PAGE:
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Breast Cancer Screening & Imaging Methods

Typically, there are two main stages of breast cancer examinations, screening and diagnostic. Screening tests look for signs of breast cancer in asymptomatic women in order to allow for early detection, and should be performed on a routinely basis every 1 to 2 years (or less, in certain cases) depending on woman's age and risk profile. Diagnostic tests are mandated when breast cancer is suspected or has been diagnosed, requiring a more thorough investigation.

BREAST SELF EXAM

Breast Self Exam (BSE) is the most simple and readily available screening method. Ideally, it will be performed by all women on a regular monthly basis, allowing the woman a better chance of early detecting suspicious lumps as well as better familiarity with her breasts' regular structure. It is a quick and free exam, not requiring any help.

Nevertheless, BSE should not be relied upon solely, for several reasons: first, when a tumor is large enough to be palpated, it has usually reached a relatively advanced stage. Secondly, there are normal breast tissue changes that occur with age, menstrual cycle, pregnancy and menopause or from taking birth control pills, which may cause many "false alarms", unnecessary anxiety and redundant doctor visits. These disadvantages become substantially less significant the more frequent BSE are exercised and in adjunct to other screening methods.

CLINICAL BREAST EXAM

A Clinical Breast Exam (CBE) is performed by a healthcare provider - physician, nurse or any other qualified professional. The healthcare provider inspects both breasts for shape, size, and color and palpates them to feel lumps or other problems. The advantages of CBE are its low cost, its availability, and the fact that an experienced professional performs it. The great disadvantage, however, is once again the stage the tumor reaches before it becomes palpable.

X-RAY MAMMOGRAPHY

X-ray mammography is a method of acquiring an x-ray image of the breast in order to detect masses and microcalcifications in the breast tissue. Like all x-ray exams, mammography uses ionizing radiation to create images, although milder than the radiation used for hard tissue imaging. During the mammography procedure, the breast is compressed between two plates in order to flatten it as much as possible - exposing more of the breast to the camera and reducing the amount of radiation required to form a clear image. X-ray mammography is used both as a screening exam and as a diagnostic exam.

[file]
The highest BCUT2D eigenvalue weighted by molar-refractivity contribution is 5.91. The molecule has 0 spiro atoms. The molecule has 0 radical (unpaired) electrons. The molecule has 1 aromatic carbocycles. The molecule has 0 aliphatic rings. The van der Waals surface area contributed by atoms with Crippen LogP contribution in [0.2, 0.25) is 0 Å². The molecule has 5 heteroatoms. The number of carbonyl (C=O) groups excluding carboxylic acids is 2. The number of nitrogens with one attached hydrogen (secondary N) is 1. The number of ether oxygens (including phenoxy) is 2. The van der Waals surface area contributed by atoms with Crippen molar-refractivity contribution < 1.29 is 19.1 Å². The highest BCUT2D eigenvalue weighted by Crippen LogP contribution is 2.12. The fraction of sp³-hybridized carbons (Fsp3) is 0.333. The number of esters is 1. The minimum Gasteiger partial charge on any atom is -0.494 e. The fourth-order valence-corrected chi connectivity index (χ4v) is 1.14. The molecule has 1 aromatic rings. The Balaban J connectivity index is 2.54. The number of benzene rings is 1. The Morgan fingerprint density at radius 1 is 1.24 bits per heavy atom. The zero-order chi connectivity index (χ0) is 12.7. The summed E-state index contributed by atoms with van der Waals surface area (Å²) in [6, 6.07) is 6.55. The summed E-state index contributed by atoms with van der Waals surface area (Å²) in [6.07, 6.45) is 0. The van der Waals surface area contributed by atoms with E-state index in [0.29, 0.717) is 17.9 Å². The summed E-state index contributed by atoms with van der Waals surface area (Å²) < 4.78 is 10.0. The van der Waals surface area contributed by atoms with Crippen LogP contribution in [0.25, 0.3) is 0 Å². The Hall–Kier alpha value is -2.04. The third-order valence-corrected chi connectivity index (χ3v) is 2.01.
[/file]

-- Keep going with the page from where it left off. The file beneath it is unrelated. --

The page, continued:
Along with its many virtues, mammography has quite a few drawbacks among which are limited accuracy (it fails to correctly identify approx. 20% of tumors, and approx. 80% of biopsies that follow a positive mammogram turn out negative for breast cancer), extreme inconvenience, exposure to radiation, and it being unsuitable for women with denser breasts (which constitutes approx. 30% of all women aged 50 and more and nearly 100% of women under the age of 40).

3D TOMOSYNTHESIS

The main limitation of both Screen Film Mammography (SFM) and Full Field Digital Mammography (FFDM) is the fact that the three dimensional anatomical information i.e. the breast is projected into a two dimension image plane. Therefore, anatomical structures that overlap the tumor limit the radiologist's ability to detect certain cancers. 3D Tomosynthesis claims to overcome this limitation by acquiring several views of the breast from different viewing angles and reconstructing slice images into a 3D volume set. Moreover, 3D Tomosynthesis causes the examinee less discomfort than mammography does, as it does not require the same level of compression of the breast as mammography. Nevertheless, Tomosynthesis bears one major drawback - the amount of radiation it exposes the examinee to, is at least twice as much as conventional mammography requires. 3D Tomography devices are currently not approved for marketing.